The Life and Times of Margaret Williams


Kisha Allgood, Reporter

The Margaret Williams Theatre is a gem set in Hepburn Hall. The 1,026 seat theater was constructed in 1931. But who was Margaret Williams?

Over the years, Margaret Dunn Williams was chair of the English Department, director of the Evening Division, director of Dramatics and a popular teacher who was “in constant demand” for parent teacher functions. She was also credited for bringing the first African American faculty member to campus.

Throughout her 20 years of service at NJCU she was the “living, breathing embodiment of theatre, [even] bringing students to Broadway to see dramatics in action.” Eugene O’Sullivan, a professor of English gave remarks about Williams at the theatre’s dedication to her in 1961. O’Sullivan spoke about how “direct and outspoken“ Williams had been and how her love of theatre made her a “rare person.”

In his remarks for the occasion he painted a picture of a beloved teacher and colleague and points out how lively Williams was. He says, “she realized life while she lived it, every, every minute. Her life was a work of art.” She was a woman who loved teaching, acting and dancing. O’Sullivan also says that during her youth she danced at the Metropolitan Opera House and possibly the New York City Ballet.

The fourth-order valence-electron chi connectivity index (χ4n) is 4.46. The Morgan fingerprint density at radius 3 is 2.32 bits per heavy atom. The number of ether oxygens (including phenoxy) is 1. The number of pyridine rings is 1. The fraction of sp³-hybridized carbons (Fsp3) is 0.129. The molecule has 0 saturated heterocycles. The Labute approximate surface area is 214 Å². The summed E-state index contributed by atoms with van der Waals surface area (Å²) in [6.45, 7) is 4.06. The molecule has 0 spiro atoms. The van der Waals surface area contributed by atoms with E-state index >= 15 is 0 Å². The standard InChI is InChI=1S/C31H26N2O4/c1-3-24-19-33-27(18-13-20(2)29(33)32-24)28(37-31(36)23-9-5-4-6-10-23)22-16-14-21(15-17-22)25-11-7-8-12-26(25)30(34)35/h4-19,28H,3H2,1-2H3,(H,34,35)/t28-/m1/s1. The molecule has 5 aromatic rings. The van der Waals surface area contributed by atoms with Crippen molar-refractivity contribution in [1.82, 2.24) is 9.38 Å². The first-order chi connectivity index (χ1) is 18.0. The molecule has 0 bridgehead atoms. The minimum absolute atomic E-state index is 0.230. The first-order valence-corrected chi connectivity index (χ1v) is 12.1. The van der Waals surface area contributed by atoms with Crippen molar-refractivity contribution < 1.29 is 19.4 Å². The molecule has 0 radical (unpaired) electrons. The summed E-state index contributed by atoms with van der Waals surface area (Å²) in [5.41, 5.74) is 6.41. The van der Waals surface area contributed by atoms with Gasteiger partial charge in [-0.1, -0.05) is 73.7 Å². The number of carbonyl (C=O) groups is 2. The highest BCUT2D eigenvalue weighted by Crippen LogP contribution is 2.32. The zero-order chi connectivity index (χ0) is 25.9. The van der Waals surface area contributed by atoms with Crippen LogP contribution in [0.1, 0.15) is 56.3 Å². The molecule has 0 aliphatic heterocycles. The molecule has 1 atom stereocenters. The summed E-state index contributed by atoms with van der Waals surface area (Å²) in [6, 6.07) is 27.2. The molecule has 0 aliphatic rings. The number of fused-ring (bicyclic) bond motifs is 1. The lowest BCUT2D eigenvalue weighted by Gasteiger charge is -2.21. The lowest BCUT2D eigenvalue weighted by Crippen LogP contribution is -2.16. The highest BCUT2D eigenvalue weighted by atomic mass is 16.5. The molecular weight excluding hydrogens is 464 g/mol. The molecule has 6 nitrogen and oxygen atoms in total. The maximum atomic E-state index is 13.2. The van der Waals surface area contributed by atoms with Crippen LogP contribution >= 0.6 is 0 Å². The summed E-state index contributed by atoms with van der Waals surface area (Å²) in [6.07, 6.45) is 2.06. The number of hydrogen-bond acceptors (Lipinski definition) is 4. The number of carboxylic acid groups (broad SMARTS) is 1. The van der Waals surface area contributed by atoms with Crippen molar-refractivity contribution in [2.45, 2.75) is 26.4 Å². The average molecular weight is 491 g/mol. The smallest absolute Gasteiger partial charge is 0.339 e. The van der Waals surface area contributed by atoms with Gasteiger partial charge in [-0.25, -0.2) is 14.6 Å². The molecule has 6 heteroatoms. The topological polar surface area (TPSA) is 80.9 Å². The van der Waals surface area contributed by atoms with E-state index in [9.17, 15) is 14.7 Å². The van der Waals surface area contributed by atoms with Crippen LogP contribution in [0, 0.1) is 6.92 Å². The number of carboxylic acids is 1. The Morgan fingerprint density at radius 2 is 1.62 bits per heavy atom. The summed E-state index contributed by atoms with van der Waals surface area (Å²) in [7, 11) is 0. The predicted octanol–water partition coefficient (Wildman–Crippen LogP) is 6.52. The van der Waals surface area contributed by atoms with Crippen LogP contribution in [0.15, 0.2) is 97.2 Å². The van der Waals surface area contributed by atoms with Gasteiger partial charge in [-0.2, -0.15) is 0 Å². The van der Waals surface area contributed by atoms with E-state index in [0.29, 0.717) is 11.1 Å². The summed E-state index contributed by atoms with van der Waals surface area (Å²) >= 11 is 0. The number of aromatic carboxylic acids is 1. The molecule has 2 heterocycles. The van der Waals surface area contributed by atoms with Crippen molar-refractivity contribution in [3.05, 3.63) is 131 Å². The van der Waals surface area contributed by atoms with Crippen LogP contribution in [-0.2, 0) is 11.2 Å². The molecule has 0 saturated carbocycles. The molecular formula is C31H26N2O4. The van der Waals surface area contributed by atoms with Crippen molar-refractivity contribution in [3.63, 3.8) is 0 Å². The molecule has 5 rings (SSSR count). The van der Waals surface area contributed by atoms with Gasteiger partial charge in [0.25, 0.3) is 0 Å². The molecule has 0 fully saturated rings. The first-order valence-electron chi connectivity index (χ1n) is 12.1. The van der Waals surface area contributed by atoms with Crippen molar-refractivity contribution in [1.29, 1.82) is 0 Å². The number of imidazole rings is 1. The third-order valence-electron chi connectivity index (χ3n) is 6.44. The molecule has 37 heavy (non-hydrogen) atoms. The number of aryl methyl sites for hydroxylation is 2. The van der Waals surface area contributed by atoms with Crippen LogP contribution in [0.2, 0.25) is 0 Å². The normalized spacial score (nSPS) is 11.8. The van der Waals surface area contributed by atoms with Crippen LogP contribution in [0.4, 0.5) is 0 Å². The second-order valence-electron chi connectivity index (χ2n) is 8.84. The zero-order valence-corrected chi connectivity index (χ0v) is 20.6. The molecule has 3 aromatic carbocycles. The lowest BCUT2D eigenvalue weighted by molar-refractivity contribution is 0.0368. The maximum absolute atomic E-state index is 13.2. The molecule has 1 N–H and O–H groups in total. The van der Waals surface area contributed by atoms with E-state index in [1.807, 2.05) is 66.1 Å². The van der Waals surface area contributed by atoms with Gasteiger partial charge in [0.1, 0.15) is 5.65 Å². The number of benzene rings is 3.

Throughout her expansive body of theatrical knowledge he also remarks about how, “through her own solo efforts she brought all sorts of cultural groups to the campus.” Williams’ efforts of expanding cultural diversity through theatre was present through her teaching. Her constant molding of the students she taught was also highlighted by O’Sullivan. He said, “She maintained close contact with hundreds of her students after they graduated. The relationships she cultivated were built on her love of acting and molding her students into active players of life.”